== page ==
No Dengvaxia link yet to 14 deaths
Most of the 14 children who died after being immunized with Dengvaxia were found to have died of dengue shock syndrome, Health Secretary Francisco Duque III said on Thursday.
Duque called a news conference to announce the initial findings of a team of experts that investigated the children’s deaths.
“Of the clinical charts of the 14 children who were given Dengvaxia, it was clear from their medical records that most of them died of dengue shock syndrome,” he said.
Duque could not say, however, if Dengvaxia, the controversial dengue vaccine developed by French pharmaceutical giant Sanofi Pasteur, was directly responsible for the children’s deaths.
“We cannot answer that as of now because our experts [from Philippine General Hospital or PGH] were still studying … the clinical records,” he said.
Earlier, the Department of Health (DOH) forwarded to PGH the clinical records of 14 children, aged 9 to 11, who died after being inoculated with Dengvaxia under the agency’s P3.5-billion dengue immunization program.
PGH is expected to announce the results of the study in the coming weeks.
The DOH halted the immunization program last Dec. 1, three days after Sanofi announced the results of new analysis that found Dengvaxia worsened symptoms in vaccinated people who had no previous exposure to the dengue virus.
More than 830,000 schoolchildren had received at least one dose of the vaccine before the DOH stopped the inoculation drive.
Duque said on Thursday that the examination conducted by the Public Attorney’s Office forensic experts on several children showed they died of dengue shock syndrome, consistent with PGH’s own findings.
Dengue shock syndrome tends to affect children infected with the dengue virus, with patients suffering abdominal pain, hemorrhaging, circulatory collapse and inflamed internal organs, such as the heart, liver and kidneys.
Duque said the PGH experts were still studying if the 14 children had other comorbidities, or causes of death aside from dengue shock syndrome.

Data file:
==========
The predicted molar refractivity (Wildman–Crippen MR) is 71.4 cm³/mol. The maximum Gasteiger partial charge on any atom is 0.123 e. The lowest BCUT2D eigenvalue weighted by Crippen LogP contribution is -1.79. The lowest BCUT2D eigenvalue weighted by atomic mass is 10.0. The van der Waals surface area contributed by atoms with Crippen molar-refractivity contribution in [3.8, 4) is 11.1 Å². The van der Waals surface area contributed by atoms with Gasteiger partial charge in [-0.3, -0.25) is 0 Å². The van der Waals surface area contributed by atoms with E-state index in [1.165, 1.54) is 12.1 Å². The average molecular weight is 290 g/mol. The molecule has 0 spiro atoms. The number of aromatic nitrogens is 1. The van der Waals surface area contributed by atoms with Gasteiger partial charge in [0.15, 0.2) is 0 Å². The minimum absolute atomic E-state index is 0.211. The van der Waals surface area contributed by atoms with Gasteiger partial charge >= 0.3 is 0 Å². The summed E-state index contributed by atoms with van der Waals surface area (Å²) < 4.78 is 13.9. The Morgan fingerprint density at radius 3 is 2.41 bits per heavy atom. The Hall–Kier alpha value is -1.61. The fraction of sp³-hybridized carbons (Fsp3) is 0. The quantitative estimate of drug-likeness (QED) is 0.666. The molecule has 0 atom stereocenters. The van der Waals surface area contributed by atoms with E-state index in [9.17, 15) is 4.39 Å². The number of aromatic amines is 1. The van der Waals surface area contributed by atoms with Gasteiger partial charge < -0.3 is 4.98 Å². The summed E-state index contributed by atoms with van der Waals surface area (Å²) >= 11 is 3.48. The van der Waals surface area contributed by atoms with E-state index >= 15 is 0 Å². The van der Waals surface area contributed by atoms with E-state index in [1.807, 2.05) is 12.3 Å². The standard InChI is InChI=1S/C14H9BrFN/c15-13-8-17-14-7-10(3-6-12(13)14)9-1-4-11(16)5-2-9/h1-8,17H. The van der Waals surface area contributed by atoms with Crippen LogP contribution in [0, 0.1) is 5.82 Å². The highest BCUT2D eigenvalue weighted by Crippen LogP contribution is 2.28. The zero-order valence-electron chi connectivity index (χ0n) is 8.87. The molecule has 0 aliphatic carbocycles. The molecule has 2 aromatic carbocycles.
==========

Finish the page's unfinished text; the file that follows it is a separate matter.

“As far as I remember, most of the 14 died due to dengue shock syndrome. But there were some who had other illnesses so we have to look into that,” he said.
No Dengvaxia deaths
“We just want to make sure that the other illnesses did not cause the demise, or if these illnesses made things worse and caused the patients to die faster,” he added.
Sought for comment, Sanofi Pasteur maintained that “there has been no death established to have been causally linked to the dengue vaccine, not even among the 40,000 people involved in the clinical trials conducted across 15 countries.”
“Sanofi Pasteur is always saddened to learn of the death of children and sympathizes with the families. The vision of Sanofi Pasteur is to contribute to a world in which no one suffers or dies from a vaccine preventable disease,” it said.
Duque has said he is considering demanding refund of P1.4 billion in unused vaccines from Sanofi.
He has also said the government might take legal action against the pharmaceutical company.
The Senate and the House of Representatives investigated the controversy last month, looking into the alleged rush by the Aquino administration to buy the vaccine for the DOH’s immunization program although Dengvaxia had yet to win Food and Drug Administration approval and gain admission into the national formulary.
Last Dec. 22, 21 schoolchildren who had been immunized with Dengvaxia filed graft charges in the Office of the Ombudsman against former President Benigno Aquino III and three members of his Cabinet, including former Health Secretary Janette Garin.
Also named in the complaint were Aquino’s Budget Secretary Florencio Abad and Executive Secretary Paquito Ochoa, and Sanofi executives Guillaume Leroy, Olivier Brandicourt, Ruby Dizon, Thomas Triomphe and Carlito Realuyo.
The children’s complaint followed the plunder, graft and corruption and mass murder charges brought by former Iloilo Rep. Augusto Syjuco against Aquino and Garin.
The mass murder charge referred to the use of Filipino schoolchildren as “human guinea pigs” for testing Dengvaxia.
The women’s group Gabriela and 70 schoolchildren who had been inoculated with Dengvaxia asked the Supreme Court last Dec. 22 to order the government to deal with the health risks to which the children had been exposed.
They asked the high court, among other things, to order free medical services to the children.
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